Is Cheap Oil a Right?

Over the weekend I had the pleasure of spending some time with my family. We were discussing the normal topics; school, upcoming trips, furniture, work, health, but it was only a matter of time before the issue of gas prices came up. As expected, my mother took the opportunity go against every Economics 101 textbook and demand price caps along with windfall profit taxes and subsidies to Americans. After all, why should we be paying this much while oil companies, speculators and the Arabs are all cashing in? When I tried to argue that the high price might be a signal for people to adjust, I was simply told there has been no adjustment since prices haven’t gone back down. After I tried to further evaluate my point, she posed the question, “Well, if its not speculators or companies, what’s making the price so high?” When I responded with supply and demand, all I got was a baffled look. There’s an understandable reason for her frustration, considering her relatively recent purchase of a home in exurbia, requiring a 100 mile roundtrip commute to work, and a new Toyota RAV4. After all, we like the comfort of being able to make plans and keep all uncontrollables constant.

Earlier this afternoon, I tuned into “Hardball” on MSNBC being hosted by Mike Barnicle in place of Chris Matthews. Anyone watching the program got the pleasure of seeing ten minutes of Jim Cramer’s analysis of the energy outlook for the United Sates. Jim Cramer has become a realist on the limited supply of oil while chastising corn based ethanol (championing Brazil at the same time) and voicing his enthusiasm for wind and solar energy. When Cramer said that he believes that Saudi Arabia doesn’t have the oil available to increase production, Barnicle simply gave him an inquisitive look and asked, “Well, where is the oil going to come from then?” which was followed up by several minutes of a very loud reality check by Jim Cramer that mentioned Chinese demand, $150 oil, and the relatively small impact of the common scapegoats such as speculation and the weak dollar.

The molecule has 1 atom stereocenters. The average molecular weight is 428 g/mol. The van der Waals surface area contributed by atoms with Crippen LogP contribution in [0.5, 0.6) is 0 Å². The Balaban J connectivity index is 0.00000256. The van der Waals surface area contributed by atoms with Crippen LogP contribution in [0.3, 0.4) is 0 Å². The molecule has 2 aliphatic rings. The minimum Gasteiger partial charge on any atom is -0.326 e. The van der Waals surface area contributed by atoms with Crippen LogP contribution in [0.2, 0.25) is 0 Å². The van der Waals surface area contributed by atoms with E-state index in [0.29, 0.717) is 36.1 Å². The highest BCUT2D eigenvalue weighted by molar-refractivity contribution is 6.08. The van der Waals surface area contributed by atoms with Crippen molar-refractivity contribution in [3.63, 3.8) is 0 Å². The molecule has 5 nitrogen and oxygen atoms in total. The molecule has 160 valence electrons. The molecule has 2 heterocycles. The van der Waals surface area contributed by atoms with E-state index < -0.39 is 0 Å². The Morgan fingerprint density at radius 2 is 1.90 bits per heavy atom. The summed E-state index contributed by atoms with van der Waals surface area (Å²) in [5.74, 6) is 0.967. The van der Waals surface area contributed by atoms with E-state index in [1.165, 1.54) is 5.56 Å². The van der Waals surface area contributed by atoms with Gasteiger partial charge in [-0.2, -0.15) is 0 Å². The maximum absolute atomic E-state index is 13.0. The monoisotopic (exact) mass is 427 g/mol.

These two examples are further evidence that the average American (trying not to assume that my mother and Mike Barnicle are average Americans) is both unaware of facts and unable to imagine a reality different than the one experienced over the past 60 years. While Presidential candidates and cable news focus on minor factors on the price of oil whether it be speculation, the outer continental shelf, the weak dollar, a gas tax holiday and ethanol, voices of reason like Jim Cramer and myself are left with the duty of removing the false assumptions that have been indoctrinated on the majority of people. As discussed earlier on this blog, peak oil awareness is imperative to proper mitigation. Without the support of the majority and the continued belief that cheap gas is a right, we will keep looking towards short-sighted and ignorant solutions that do nothing but make our greatest fears ever more possible.


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